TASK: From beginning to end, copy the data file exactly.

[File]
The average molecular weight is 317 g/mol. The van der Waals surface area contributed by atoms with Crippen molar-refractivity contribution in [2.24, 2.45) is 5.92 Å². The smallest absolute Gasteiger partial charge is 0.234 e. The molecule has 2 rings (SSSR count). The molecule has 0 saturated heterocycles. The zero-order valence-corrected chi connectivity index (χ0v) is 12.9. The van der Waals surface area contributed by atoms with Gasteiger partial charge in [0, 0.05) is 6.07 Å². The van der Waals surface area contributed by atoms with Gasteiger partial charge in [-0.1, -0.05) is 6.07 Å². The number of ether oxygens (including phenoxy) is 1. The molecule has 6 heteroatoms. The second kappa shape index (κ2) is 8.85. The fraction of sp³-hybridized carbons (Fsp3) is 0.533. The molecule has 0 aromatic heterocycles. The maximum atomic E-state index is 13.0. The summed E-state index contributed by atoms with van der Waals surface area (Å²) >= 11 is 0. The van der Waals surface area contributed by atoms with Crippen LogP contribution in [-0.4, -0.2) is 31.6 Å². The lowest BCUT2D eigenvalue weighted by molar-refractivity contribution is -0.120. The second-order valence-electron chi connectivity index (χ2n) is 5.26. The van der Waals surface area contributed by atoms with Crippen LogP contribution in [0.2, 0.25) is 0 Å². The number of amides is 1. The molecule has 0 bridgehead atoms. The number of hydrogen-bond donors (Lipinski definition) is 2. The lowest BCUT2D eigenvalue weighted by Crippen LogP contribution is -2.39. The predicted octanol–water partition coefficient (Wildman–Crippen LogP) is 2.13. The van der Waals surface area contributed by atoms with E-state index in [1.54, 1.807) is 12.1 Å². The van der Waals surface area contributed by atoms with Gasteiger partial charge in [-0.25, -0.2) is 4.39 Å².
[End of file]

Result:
The average molecular weight is 317 g/mol. The van der Waals surface area contributed by atoms with Crippen molar-refractivity contribution in [2.24, 2.45) is 5.92 Å². The smallest absolute Gasteiger partial charge is 0.234 e. The molecule has 2 rings (SSSR count). The molecule has 0 saturated heterocycles. The zero-order valence-corrected chi connectivity index (χ0v) is 12.9. The van der Waals surface area contributed by atoms with Gasteiger partial charge in [0, 0.05) is 6.07 Å². The van der Waals surface area contributed by atoms with Gasteiger partial charge in [-0.1, -0.05) is 6.07 Å². The number of ether oxygens (including phenoxy) is 1. The molecule has 6 heteroatoms. The second kappa shape index (κ2) is 8.85. The fraction of sp³-hybridized carbons (Fsp3) is 0.533. The molecule has 0 aromatic heterocycles. The maximum atomic E-state index is 13.0. The summed E-state index contributed by atoms with van der Waals surface area (Å²) >= 11 is 0. The van der Waals surface area contributed by atoms with Crippen LogP contribution in [-0.4, -0.2) is 31.6 Å². The lowest BCUT2D eigenvalue weighted by molar-refractivity contribution is -0.120. The second-order valence-electron chi connectivity index (χ2n) is 5.26. The van der Waals surface area contributed by atoms with Crippen LogP contribution in [0.2, 0.25) is 0 Å². The number of amides is 1. The molecule has 0 bridgehead atoms. The number of hydrogen-bond donors (Lipinski definition) is 2. The lowest BCUT2D eigenvalue weighted by Crippen LogP contribution is -2.39. The predicted octanol–water partition coefficient (Wildman–Crippen LogP) is 2.13. The van der Waals surface area contributed by atoms with E-state index in [1.54, 1.807) is 12.1 Å². The van der Waals surface area contributed by atoms with Gasteiger partial charge in [-0.25, -0.2) is 4.39 Å².